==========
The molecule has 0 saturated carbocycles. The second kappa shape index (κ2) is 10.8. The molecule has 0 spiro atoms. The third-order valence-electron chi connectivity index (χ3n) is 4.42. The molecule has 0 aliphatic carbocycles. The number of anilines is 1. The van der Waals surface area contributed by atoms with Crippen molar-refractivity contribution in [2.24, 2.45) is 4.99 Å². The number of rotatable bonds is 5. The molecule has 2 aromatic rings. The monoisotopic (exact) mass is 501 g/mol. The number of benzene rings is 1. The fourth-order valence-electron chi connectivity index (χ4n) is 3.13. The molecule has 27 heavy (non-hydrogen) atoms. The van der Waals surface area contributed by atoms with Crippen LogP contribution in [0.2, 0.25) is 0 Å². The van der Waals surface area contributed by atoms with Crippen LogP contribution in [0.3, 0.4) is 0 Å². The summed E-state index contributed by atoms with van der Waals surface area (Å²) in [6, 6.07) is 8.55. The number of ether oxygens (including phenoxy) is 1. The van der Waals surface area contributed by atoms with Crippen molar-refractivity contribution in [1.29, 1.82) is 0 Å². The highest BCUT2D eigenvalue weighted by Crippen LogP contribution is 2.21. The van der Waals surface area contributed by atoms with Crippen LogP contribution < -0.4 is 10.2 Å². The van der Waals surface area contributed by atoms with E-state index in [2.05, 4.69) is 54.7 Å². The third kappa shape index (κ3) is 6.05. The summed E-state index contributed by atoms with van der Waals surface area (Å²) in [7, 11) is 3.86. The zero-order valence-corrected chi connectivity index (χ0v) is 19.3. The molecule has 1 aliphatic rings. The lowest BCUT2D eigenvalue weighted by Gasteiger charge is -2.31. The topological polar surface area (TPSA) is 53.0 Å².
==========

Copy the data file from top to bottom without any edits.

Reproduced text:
The molecule has 0 saturated carbocycles. The second kappa shape index (κ2) is 10.8. The molecule has 0 spiro atoms. The third-order valence-electron chi connectivity index (χ3n) is 4.42. The molecule has 0 aliphatic carbocycles. The number of anilines is 1. The van der Waals surface area contributed by atoms with Crippen molar-refractivity contribution in [2.24, 2.45) is 4.99 Å². The number of rotatable bonds is 5. The molecule has 2 aromatic rings. The monoisotopic (exact) mass is 501 g/mol. The number of benzene rings is 1. The fourth-order valence-electron chi connectivity index (χ4n) is 3.13. The molecule has 27 heavy (non-hydrogen) atoms. The van der Waals surface area contributed by atoms with Crippen LogP contribution in [0.2, 0.25) is 0 Å². The van der Waals surface area contributed by atoms with Crippen LogP contribution in [0.3, 0.4) is 0 Å². The summed E-state index contributed by atoms with van der Waals surface area (Å²) in [6, 6.07) is 8.55. The number of ether oxygens (including phenoxy) is 1. The van der Waals surface area contributed by atoms with Crippen molar-refractivity contribution in [1.29, 1.82) is 0 Å². The highest BCUT2D eigenvalue weighted by Crippen LogP contribution is 2.21. The van der Waals surface area contributed by atoms with Crippen LogP contribution < -0.4 is 10.2 Å². The van der Waals surface area contributed by atoms with E-state index in [2.05, 4.69) is 54.7 Å². The third kappa shape index (κ3) is 6.05. The summed E-state index contributed by atoms with van der Waals surface area (Å²) in [7, 11) is 3.86. The zero-order valence-corrected chi connectivity index (χ0v) is 19.3. The molecule has 1 aliphatic rings. The lowest BCUT2D eigenvalue weighted by Gasteiger charge is -2.31. The topological polar surface area (TPSA) is 53.0 Å².